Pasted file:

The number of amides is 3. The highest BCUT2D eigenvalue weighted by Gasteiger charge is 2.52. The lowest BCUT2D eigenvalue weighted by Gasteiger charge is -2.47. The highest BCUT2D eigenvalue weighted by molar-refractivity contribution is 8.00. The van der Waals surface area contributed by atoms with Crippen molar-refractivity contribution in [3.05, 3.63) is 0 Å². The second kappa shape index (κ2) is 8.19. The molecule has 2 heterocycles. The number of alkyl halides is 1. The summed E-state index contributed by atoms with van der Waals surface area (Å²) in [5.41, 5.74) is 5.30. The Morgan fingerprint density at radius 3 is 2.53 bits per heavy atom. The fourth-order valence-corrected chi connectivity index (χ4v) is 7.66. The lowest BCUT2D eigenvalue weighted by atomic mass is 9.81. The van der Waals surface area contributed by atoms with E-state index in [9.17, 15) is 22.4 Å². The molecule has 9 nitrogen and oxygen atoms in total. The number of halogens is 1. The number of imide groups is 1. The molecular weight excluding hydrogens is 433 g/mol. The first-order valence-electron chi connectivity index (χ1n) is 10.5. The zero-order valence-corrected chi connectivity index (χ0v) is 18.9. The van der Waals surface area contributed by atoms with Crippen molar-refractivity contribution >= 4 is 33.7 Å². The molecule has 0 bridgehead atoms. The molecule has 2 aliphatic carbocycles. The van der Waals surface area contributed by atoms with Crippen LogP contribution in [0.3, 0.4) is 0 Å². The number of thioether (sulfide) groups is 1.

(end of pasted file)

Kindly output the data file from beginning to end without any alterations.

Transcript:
The number of amides is 3. The highest BCUT2D eigenvalue weighted by Gasteiger charge is 2.52. The lowest BCUT2D eigenvalue weighted by Gasteiger charge is -2.47. The highest BCUT2D eigenvalue weighted by molar-refractivity contribution is 8.00. The van der Waals surface area contributed by atoms with Crippen molar-refractivity contribution in [3.05, 3.63) is 0 Å². The second kappa shape index (κ2) is 8.19. The molecule has 2 heterocycles. The number of alkyl halides is 1. The summed E-state index contributed by atoms with van der Waals surface area (Å²) in [5.41, 5.74) is 5.30. The Morgan fingerprint density at radius 3 is 2.53 bits per heavy atom. The fourth-order valence-corrected chi connectivity index (χ4v) is 7.66. The lowest BCUT2D eigenvalue weighted by atomic mass is 9.81. The van der Waals surface area contributed by atoms with E-state index in [9.17, 15) is 22.4 Å². The molecule has 9 nitrogen and oxygen atoms in total. The number of halogens is 1. The number of imide groups is 1. The molecular weight excluding hydrogens is 433 g/mol. The first-order valence-electron chi connectivity index (χ1n) is 10.5. The zero-order valence-corrected chi connectivity index (χ0v) is 18.9. The van der Waals surface area contributed by atoms with Crippen molar-refractivity contribution >= 4 is 33.7 Å². The molecule has 0 bridgehead atoms. The molecule has 2 aliphatic carbocycles. The van der Waals surface area contributed by atoms with Crippen LogP contribution in [0.3, 0.4) is 0 Å². The number of thioether (sulfide) groups is 1.